Spring snowmelt is the most important contribution of many rivers in western North America. If climate changes, this contribution may change. A shift in the timing of springtime snowmelt towards earlier in the year already is observed during 1948-2000 in many western rivers. Streamflow timing changes for the 1995-2099 period are projected using regression relations between observed streamflow-timing responses in each river, measured by the temporal centroid of streamflow (CT) each year, and local temperature (TI) and precipitation (PI) indices. Under 21st century warming trends predicted by the Parallel Climate Model (PCM) under business-as-usual greenhouse-gas emissions, streamflow timing trends across much of western North America suggest even earlier springtime snowmelt than observed to date. Projected CT changes are consistent with observed rates and directions of change during the past five decades, and are strongest in the Pacific Northwest, Sierra Nevada, and Rocky Mountains, where many rivers eventually run 30-40 days earlier. The modest PI changes projected by PCM yield minimal CT changes. The responses of CT to the simultaneous effects of projected TI and PI trends are dominated by the TI changes. Regression-based CT projections agree with those from physically-based simulations of rivers in the Pacific Northwest and Sierra Nevada.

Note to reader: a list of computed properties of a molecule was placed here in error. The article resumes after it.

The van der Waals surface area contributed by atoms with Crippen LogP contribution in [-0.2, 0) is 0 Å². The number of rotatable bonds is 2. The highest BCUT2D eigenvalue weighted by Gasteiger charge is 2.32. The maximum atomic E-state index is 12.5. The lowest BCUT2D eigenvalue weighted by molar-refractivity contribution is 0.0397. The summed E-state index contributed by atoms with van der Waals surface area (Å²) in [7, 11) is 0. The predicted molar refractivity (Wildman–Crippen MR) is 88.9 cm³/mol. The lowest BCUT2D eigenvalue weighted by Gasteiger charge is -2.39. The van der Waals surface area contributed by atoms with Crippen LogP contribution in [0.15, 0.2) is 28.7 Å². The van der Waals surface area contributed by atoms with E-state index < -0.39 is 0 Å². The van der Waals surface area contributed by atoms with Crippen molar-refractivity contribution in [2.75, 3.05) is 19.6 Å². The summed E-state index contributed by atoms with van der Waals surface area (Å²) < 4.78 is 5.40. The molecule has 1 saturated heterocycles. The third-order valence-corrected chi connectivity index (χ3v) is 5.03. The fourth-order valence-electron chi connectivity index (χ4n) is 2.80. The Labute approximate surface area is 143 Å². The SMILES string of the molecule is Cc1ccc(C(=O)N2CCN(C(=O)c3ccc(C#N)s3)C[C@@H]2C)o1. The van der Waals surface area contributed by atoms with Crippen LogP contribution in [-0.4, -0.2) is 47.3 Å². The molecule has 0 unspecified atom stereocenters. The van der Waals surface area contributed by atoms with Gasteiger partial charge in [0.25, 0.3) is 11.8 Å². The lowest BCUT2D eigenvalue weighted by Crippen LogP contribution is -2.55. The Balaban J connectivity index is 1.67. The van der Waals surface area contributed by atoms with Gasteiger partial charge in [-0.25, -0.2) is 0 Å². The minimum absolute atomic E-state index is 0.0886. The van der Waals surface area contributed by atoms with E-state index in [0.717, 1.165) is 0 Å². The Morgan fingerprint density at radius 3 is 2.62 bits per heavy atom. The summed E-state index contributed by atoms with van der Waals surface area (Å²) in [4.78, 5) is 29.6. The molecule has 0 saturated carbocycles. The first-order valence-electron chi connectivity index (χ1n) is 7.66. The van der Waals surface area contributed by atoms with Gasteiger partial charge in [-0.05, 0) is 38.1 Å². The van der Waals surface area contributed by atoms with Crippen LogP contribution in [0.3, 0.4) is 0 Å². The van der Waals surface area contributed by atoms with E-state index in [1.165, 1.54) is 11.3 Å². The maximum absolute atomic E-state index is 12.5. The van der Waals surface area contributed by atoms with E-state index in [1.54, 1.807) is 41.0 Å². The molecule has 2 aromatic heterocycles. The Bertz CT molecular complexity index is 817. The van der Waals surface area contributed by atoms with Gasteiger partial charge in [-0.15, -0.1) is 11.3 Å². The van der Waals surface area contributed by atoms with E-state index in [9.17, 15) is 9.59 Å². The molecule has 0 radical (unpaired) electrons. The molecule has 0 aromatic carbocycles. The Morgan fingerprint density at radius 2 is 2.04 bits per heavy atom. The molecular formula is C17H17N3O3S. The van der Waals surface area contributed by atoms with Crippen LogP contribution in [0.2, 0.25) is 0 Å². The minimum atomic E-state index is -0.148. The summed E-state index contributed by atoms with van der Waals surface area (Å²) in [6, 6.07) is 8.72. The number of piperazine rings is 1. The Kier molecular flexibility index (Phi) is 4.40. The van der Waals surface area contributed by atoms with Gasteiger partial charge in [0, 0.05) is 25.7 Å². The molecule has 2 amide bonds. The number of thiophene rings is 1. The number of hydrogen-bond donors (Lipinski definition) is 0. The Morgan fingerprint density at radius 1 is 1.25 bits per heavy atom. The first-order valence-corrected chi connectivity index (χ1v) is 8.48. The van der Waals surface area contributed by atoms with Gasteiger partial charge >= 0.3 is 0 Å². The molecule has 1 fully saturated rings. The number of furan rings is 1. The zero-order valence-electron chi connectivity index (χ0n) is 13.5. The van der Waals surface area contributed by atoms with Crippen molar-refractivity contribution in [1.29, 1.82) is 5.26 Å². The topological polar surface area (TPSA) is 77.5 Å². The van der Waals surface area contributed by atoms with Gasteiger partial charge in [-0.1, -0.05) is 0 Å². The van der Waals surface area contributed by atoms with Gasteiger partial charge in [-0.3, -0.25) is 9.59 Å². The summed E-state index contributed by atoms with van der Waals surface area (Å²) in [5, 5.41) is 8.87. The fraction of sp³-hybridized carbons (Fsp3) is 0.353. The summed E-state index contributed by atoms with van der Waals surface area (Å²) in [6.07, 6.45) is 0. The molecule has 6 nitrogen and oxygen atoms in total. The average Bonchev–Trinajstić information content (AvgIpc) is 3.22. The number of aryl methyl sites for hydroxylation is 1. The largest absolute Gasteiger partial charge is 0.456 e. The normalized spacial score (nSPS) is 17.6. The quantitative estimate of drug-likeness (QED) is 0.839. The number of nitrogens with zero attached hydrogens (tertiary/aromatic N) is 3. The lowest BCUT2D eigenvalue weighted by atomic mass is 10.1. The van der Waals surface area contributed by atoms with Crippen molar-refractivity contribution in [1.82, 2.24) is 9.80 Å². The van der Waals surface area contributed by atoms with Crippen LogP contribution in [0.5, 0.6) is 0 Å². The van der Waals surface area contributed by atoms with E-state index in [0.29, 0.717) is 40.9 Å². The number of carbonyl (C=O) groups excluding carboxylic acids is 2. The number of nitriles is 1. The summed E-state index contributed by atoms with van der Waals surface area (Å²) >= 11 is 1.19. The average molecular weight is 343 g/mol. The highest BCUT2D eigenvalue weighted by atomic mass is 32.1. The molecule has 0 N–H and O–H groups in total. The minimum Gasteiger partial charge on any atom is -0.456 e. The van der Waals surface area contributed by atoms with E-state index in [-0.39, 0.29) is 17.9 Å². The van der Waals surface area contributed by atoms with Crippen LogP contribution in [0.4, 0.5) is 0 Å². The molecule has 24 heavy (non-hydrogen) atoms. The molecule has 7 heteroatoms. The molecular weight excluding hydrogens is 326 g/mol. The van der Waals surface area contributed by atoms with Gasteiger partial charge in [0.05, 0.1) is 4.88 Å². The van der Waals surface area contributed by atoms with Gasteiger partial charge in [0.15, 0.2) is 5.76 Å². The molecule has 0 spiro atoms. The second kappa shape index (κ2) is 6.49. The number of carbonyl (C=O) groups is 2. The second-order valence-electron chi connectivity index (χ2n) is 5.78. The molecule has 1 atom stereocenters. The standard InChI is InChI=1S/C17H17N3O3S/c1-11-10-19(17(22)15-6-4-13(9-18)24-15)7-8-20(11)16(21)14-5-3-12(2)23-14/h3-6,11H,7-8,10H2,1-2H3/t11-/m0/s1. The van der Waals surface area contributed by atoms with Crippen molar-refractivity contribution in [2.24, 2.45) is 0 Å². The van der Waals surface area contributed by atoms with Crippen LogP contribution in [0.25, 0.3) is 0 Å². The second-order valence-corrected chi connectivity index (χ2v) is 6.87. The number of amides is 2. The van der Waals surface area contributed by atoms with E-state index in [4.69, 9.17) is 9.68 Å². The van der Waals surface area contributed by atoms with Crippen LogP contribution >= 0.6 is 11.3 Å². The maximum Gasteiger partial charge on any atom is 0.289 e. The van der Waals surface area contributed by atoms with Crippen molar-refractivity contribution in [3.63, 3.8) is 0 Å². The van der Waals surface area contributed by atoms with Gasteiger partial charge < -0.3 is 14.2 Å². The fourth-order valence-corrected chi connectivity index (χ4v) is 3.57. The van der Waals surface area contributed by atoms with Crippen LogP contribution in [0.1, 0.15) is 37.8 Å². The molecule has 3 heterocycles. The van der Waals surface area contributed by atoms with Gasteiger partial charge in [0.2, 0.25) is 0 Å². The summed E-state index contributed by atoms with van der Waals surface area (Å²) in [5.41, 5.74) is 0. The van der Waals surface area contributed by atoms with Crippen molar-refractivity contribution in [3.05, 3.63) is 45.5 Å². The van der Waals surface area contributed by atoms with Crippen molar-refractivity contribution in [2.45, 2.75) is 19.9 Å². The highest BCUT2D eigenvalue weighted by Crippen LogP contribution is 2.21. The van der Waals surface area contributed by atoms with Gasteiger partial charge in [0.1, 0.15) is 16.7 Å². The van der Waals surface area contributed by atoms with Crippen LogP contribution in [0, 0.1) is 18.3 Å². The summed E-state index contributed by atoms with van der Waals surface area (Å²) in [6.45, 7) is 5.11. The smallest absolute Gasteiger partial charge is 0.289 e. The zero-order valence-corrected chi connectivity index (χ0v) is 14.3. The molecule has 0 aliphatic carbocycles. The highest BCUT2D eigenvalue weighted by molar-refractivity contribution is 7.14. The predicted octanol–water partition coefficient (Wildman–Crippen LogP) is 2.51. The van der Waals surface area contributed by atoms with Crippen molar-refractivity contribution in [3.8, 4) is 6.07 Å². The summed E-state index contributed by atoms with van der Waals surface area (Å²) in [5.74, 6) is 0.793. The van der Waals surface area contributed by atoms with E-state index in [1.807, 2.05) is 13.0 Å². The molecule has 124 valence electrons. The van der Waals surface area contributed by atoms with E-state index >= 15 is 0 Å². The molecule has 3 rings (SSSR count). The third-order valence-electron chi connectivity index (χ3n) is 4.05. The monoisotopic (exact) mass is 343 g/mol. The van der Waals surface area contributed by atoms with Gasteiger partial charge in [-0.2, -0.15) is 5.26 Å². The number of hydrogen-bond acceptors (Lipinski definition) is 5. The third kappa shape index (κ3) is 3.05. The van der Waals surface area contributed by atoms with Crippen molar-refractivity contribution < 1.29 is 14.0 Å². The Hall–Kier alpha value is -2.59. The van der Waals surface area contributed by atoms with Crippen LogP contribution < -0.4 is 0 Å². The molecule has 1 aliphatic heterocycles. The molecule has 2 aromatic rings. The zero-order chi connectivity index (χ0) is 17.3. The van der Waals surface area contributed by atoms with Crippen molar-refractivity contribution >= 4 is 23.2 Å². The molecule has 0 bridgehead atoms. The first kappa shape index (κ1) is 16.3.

Additional publication details
Changes in snowmelt runoff timing in western North America under a 'business as usual' climate change scenario